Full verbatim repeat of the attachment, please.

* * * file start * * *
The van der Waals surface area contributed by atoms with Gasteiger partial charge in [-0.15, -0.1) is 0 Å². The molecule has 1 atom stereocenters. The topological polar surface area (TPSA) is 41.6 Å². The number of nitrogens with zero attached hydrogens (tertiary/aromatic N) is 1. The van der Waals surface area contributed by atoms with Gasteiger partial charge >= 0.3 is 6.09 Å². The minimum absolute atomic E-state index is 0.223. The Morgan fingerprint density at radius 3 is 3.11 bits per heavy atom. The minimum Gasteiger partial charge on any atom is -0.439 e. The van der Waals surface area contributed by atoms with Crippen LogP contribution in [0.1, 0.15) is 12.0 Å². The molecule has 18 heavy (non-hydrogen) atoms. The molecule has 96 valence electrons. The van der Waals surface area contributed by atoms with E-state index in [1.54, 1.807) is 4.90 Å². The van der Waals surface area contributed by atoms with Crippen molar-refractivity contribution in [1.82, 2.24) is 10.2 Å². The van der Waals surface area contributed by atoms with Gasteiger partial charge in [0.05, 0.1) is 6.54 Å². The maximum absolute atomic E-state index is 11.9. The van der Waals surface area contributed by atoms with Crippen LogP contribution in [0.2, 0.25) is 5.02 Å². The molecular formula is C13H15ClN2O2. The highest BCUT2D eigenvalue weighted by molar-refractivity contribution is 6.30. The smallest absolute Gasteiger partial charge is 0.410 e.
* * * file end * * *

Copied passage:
The van der Waals surface area contributed by atoms with Gasteiger partial charge in [-0.15, -0.1) is 0 Å². The molecule has 1 atom stereocenters. The topological polar surface area (TPSA) is 41.6 Å². The number of nitrogens with zero attached hydrogens (tertiary/aromatic N) is 1. The van der Waals surface area contributed by atoms with Gasteiger partial charge >= 0.3 is 6.09 Å². The minimum absolute atomic E-state index is 0.223. The Morgan fingerprint density at radius 3 is 3.11 bits per heavy atom. The minimum Gasteiger partial charge on any atom is -0.439 e. The van der Waals surface area contributed by atoms with Crippen LogP contribution in [0.1, 0.15) is 12.0 Å². The molecule has 18 heavy (non-hydrogen) atoms. The molecule has 96 valence electrons. The van der Waals surface area contributed by atoms with E-state index in [1.54, 1.807) is 4.90 Å². The van der Waals surface area contributed by atoms with Crippen molar-refractivity contribution in [1.82, 2.24) is 10.2 Å². The van der Waals surface area contributed by atoms with Gasteiger partial charge in [0.05, 0.1) is 6.54 Å². The maximum absolute atomic E-state index is 11.9. The van der Waals surface area contributed by atoms with Crippen LogP contribution in [0.2, 0.25) is 5.02 Å². The molecular formula is C13H15ClN2O2. The highest BCUT2D eigenvalue weighted by molar-refractivity contribution is 6.30. The smallest absolute Gasteiger partial charge is 0.410 e.